London University Creates $72 Million Venture Capital Fund

  • Money will fund startups commercializing academic research
  • Albion Ventures to manage fund and co-invest in portfolio

The Main Building of University College London.

Photographer: Ricky Leaver/LOOP IMAGES/UIG via Getty Images

University College London is starting a 50 million pound ($72 million) fund to commercialize technologies pioneered by its researchers, the school announced today.

The fund will invest in promising technologies across the university’s many disciplines, from life science to engineering to communications technology. It will provide money for academics to do initial proof of concept work, licensing projects and for the initial set-up of spinout companies, the university said.

UCL joins a growing number of academic institutions around the world that have created venture funds in recent years to cash in on the business potential of their academics’ work. These include the University of Oxford’s 300 million pound Oxford Sciences Innovation fund, which opened last May; the University of California’s $250 million UC Ventures fund, started in 2014; and Imperial College London’s Imperial Innovations, which has raised 346 million pounds since listing on AIM in 2006.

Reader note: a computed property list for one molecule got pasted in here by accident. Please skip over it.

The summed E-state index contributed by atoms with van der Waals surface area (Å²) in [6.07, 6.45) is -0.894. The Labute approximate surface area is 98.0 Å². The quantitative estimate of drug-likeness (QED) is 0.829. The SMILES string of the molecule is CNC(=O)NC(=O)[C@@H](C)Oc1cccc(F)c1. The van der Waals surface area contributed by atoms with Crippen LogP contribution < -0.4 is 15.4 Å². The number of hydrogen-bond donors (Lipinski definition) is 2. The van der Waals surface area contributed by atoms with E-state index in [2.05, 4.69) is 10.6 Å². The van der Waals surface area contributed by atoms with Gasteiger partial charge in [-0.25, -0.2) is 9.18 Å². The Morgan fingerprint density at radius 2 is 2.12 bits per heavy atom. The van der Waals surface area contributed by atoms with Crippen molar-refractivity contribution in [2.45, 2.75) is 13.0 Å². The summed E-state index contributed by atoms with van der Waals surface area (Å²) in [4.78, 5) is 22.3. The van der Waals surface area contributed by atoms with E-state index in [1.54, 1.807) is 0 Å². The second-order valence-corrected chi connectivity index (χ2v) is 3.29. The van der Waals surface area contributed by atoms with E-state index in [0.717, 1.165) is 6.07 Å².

Imperial Innovations is providing 24.75 million pounds -- or almost half -- the money for UCL’s new fund. An equal amount is coming from the European Investment Fund, which is part of the European Union’s European Investment Bank.

The UCL fund will be managed by London’s Albion Ventures, a private venture capital firm, that will also contribute the remainder of the new fund’s capital. The fund will have a five-year investment horizon.

UCL has long-run a technology transfer company, called UCL Business, that provides business expertise, legal advise, licensing and administrative support (but critically, not funding) to researchers seeking to commercialize technologies developed through their academic work at UCL. The university says it has spawned more than 60 spin-out companies, including gene-therapy company Freeline, remote sensor and monitoring startup Senceive, and advertising technology company Mediagamma.